In a new economic impact assessment, the OECD expects that the global minimum corporation tax will significantly reduce corporate profits that are taxed at an effective tax rate of less than 15% by more than two-thirds.
David Bradbury, deputy director at the OECD's Centre for Tax Policy, said a new impact assessment of the so-called Pillar 2 rules showed that low-taxed profits would decline by 70%.
Speaking during the OECD Tax Talks on Monday, Bradbury said the full analysis would be published before the end of the year.
The OECD official noted that "substantial levels" of low-taxed profits can be observed across all jurisdiction groups.
Although the volume of such profits was higher in investment hubs, about 30% of profits in all other jurisdictions, regardless of whether they are high-, medium- or low-income, were taxed at a rate of less than 15%.
Even when considering the substance-based income exclusion, such low-taxed profits would be effectively reduced, he said.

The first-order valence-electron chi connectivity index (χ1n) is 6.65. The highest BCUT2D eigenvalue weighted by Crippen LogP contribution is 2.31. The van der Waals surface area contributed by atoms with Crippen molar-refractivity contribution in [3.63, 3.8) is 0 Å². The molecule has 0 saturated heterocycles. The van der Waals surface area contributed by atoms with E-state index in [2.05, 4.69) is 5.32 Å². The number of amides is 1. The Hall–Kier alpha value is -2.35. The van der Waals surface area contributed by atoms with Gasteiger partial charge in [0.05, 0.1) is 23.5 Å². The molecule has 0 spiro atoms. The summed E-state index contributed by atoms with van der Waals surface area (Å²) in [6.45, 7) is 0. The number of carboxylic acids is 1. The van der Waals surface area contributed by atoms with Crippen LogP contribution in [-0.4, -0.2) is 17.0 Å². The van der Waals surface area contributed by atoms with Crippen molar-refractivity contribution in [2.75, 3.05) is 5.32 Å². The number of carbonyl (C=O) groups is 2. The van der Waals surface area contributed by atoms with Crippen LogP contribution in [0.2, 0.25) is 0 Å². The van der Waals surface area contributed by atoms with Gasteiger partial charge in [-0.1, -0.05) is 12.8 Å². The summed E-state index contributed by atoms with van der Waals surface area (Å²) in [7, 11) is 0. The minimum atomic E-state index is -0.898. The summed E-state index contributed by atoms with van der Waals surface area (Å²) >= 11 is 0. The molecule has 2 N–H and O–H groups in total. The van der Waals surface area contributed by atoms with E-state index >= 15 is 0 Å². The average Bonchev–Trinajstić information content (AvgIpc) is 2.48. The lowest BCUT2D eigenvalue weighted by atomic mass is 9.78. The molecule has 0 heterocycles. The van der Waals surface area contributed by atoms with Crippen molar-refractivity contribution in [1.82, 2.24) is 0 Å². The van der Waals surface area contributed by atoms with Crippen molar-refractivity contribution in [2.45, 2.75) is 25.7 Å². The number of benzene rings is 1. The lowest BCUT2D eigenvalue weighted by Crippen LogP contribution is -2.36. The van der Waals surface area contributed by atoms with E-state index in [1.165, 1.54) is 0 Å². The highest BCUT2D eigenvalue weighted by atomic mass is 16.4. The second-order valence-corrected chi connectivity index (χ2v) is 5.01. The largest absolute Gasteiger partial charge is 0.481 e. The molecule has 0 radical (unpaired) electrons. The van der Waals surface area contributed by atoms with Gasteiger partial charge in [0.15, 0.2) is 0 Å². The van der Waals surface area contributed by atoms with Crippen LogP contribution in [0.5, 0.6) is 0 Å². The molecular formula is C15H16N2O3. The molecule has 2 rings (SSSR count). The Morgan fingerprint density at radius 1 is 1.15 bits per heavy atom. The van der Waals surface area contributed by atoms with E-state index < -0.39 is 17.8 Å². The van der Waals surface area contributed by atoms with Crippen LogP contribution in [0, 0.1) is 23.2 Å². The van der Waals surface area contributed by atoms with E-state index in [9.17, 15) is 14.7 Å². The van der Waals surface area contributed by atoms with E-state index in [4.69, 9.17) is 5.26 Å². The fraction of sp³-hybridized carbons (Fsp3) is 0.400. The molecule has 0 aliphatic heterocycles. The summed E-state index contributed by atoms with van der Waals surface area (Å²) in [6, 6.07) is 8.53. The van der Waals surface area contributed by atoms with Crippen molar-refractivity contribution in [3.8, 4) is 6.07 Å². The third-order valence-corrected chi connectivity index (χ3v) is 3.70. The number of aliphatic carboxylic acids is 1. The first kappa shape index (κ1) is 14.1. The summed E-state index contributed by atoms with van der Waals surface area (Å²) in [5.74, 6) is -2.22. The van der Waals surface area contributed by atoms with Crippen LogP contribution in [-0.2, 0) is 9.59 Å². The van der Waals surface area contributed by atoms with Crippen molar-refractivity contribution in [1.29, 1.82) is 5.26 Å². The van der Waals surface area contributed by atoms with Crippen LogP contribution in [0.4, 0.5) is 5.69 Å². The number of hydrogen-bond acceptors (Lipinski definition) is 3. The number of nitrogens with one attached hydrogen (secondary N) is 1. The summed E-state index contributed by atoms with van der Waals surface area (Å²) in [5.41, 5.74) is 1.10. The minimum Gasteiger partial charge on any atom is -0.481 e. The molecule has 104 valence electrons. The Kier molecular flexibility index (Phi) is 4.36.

"All of this is to highlight the simple fact that all jurisdictions we observe, have substantial pockets of low tax profit and that means that the global minimum tax is of critical importance to all jurisdictions, including developing countries, even countries that have higher statutory tax rates," Bradbury said.
The analysis, he said, highlighted the importance of putting in place a domestic minimum top up tax (QDMTT), to "ensure not only that the source jurisdiction is able to collect that additional tax that is going to be collected somewhere, but that it will be able to do that in a way that does not have any adverse impact on its competitiveness when it comes to attracting foreign direct investment".
Previous economic impact assessments by the OECD are likely to overestimate tax revenue gains from the global minimum tax.
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